If you have access to a woodland with trees that respond to coppicing, you might be able to create supplies for your own garden or home projects right on-site. I have linked more information below that should allow you to get started.

From Wikipedia...

Coppice stool.jpg
By NaturenetOwn work, CC BY 3.0, Link

Coppice stool2.JPG

Coppicing is a traditional method of woodland management which takes advantage of the fact that many trees make new growth from the stump or roots if cut down. In a coppiced wood, which is called a copse, young tree stems are repeatedly cut down to near ground level. In subsequent growth years, many new shoots will emerge, and, after a number of years the coppiced tree, or stool, is ready to be harvested, and the cycle begins again. Pollarding is a similar process carried out at a higher level on the tree.

Many forestry practices worldwide involve cutting and regrowth, and coppicing has been of significance in many parts of lowland temperate Europe. The widespread and long-term practice of coppicing as a landscape-scale industry is something that remains of special importance in southern England. For this reason many of the English-language terms referenced in this article are particularly relevant to historic and contemporary practice in that area.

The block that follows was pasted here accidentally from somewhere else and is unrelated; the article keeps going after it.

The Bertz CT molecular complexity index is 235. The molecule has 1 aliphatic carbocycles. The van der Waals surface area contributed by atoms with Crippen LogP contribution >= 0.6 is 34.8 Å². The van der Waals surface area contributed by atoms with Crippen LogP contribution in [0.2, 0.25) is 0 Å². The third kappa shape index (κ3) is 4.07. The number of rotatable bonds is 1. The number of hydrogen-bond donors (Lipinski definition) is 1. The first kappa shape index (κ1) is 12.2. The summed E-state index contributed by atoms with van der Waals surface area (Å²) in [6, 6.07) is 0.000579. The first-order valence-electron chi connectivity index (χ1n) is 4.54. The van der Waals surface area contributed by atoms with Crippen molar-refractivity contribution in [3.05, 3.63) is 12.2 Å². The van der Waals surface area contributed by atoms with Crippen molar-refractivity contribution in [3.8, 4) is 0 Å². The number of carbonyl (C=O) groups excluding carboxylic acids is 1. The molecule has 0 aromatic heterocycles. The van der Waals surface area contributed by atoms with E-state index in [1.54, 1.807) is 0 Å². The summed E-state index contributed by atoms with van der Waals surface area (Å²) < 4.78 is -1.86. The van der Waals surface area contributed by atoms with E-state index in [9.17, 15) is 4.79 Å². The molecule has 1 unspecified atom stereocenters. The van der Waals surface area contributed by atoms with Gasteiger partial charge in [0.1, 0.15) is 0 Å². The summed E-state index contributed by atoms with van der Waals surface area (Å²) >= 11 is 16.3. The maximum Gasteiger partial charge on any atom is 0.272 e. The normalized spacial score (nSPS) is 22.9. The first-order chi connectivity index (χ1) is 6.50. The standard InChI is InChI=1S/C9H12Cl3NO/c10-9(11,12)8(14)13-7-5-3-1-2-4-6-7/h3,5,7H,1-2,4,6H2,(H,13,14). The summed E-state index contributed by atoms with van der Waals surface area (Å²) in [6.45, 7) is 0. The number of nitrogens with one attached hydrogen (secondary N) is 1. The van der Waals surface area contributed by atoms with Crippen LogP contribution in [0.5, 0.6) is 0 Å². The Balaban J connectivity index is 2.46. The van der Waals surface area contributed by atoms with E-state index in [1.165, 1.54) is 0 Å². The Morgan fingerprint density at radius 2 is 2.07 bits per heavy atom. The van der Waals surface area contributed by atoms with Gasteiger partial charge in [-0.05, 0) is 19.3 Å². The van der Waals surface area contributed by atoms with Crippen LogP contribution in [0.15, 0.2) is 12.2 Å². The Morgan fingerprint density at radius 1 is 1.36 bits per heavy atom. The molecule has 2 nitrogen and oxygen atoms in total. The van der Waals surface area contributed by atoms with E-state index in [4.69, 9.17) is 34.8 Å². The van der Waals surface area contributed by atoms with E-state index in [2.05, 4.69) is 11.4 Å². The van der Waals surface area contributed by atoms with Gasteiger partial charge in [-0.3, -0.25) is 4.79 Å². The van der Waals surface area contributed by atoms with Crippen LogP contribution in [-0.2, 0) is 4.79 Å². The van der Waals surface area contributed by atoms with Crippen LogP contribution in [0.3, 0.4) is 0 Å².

Typically a coppiced woodland is harvested in sections or coups[1] on a rotation. In this way, a crop is available each year somewhere in the woodland. Coppicing has the effect of providing a rich variety of habitats, as the woodland always has a range of different-aged coppice growing in it, which is beneficial for biodiversity. The cycle length depends upon the species cut, the local custom, and the use to which the product is put. Birch can be coppiced for faggots on a three- or four-year cycle, whereas oak can be coppiced over a fifty-year cycle for poles or firewood.

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More information on Coppicing:
Garden Vocabulary is inspired by

This Garden Vocabulary series seeks to introduce and explain to you — and in many cases, myself — words and terms associated with gardening. Please let me know if there are any terms you would like me to explore. You can leave your ideas in the comments section and we can learn together!

In the Japanese Garden

In the Japanese Garden

In the Japanese Garden

Storrier-Stearns Japanese Garden, Pasadena, California

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Noted: Sustainable Garden Watering with Ollas

I have previously written (and created videos) on my own use of ad-hoc olla (like wine bottles) in my garden. Here is a bit more information from Kitchen Plot) — Douglas

Read Sustainable Garden Watering with Ollas via kitchen plot


An interesting link found among my daily reading

Shining in the sun

Shining in the sun

An unknown plant basks in the sun at Arlington Garden, Pasadena